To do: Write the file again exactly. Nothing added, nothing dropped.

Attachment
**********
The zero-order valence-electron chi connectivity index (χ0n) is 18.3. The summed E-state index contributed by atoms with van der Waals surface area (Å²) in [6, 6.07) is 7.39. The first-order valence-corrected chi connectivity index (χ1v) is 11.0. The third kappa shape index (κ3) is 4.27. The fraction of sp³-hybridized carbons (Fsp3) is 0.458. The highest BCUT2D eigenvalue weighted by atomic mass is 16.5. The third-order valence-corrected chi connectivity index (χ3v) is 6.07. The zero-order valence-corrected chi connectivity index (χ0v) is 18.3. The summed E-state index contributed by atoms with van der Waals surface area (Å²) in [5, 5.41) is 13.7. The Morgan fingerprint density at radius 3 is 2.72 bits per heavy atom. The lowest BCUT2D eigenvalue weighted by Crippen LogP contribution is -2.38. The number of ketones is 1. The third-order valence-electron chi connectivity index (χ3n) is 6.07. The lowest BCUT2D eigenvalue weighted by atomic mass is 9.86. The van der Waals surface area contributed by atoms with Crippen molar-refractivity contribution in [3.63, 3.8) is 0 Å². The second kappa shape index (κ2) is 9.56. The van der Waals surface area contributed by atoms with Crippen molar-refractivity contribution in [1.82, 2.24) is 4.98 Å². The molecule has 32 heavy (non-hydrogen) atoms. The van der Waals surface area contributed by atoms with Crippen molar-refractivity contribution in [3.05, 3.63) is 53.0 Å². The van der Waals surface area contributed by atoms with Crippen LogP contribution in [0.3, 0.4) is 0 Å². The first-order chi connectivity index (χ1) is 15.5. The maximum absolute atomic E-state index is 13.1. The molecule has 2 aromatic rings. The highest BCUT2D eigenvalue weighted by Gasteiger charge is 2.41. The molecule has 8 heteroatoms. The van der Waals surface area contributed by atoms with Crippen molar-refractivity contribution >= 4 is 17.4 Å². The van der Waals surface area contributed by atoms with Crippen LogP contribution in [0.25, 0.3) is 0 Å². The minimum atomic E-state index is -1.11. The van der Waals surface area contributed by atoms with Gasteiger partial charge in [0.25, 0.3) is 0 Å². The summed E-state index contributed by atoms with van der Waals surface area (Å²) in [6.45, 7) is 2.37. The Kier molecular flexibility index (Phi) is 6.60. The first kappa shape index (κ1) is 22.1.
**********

The zero-order valence-electron chi connectivity index (χ0n) is 18.3. The summed E-state index contributed by atoms with van der Waals surface area (Å²) in [6, 6.07) is 7.39. The first-order valence-corrected chi connectivity index (χ1v) is 11.0. The third kappa shape index (κ3) is 4.27. The fraction of sp³-hybridized carbons (Fsp3) is 0.458. The highest BCUT2D eigenvalue weighted by atomic mass is 16.5. The third-order valence-corrected chi connectivity index (χ3v) is 6.07. The zero-order valence-corrected chi connectivity index (χ0v) is 18.3. The summed E-state index contributed by atoms with van der Waals surface area (Å²) in [5, 5.41) is 13.7. The Morgan fingerprint density at radius 3 is 2.72 bits per heavy atom. The lowest BCUT2D eigenvalue weighted by Crippen LogP contribution is -2.38. The number of ketones is 1. The third-order valence-electron chi connectivity index (χ3n) is 6.07. The lowest BCUT2D eigenvalue weighted by atomic mass is 9.86. The van der Waals surface area contributed by atoms with Crippen molar-refractivity contribution in [3.63, 3.8) is 0 Å². The second kappa shape index (κ2) is 9.56. The van der Waals surface area contributed by atoms with Crippen molar-refractivity contribution in [1.82, 2.24) is 4.98 Å². The molecule has 32 heavy (non-hydrogen) atoms. The van der Waals surface area contributed by atoms with Crippen molar-refractivity contribution in [3.05, 3.63) is 53.0 Å². The van der Waals surface area contributed by atoms with Crippen LogP contribution in [0.3, 0.4) is 0 Å². The first-order chi connectivity index (χ1) is 15.5. The maximum absolute atomic E-state index is 13.1. The molecule has 2 aromatic rings. The highest BCUT2D eigenvalue weighted by Gasteiger charge is 2.41. The molecule has 8 heteroatoms. The van der Waals surface area contributed by atoms with Crippen molar-refractivity contribution >= 4 is 17.4 Å². The van der Waals surface area contributed by atoms with Crippen LogP contribution in [0.25, 0.3) is 0 Å². The minimum atomic E-state index is -1.11. The van der Waals surface area contributed by atoms with Gasteiger partial charge in [0.25, 0.3) is 0 Å². The summed E-state index contributed by atoms with van der Waals surface area (Å²) in [6.45, 7) is 2.37. The Kier molecular flexibility index (Phi) is 6.60. The first kappa shape index (κ1) is 22.1.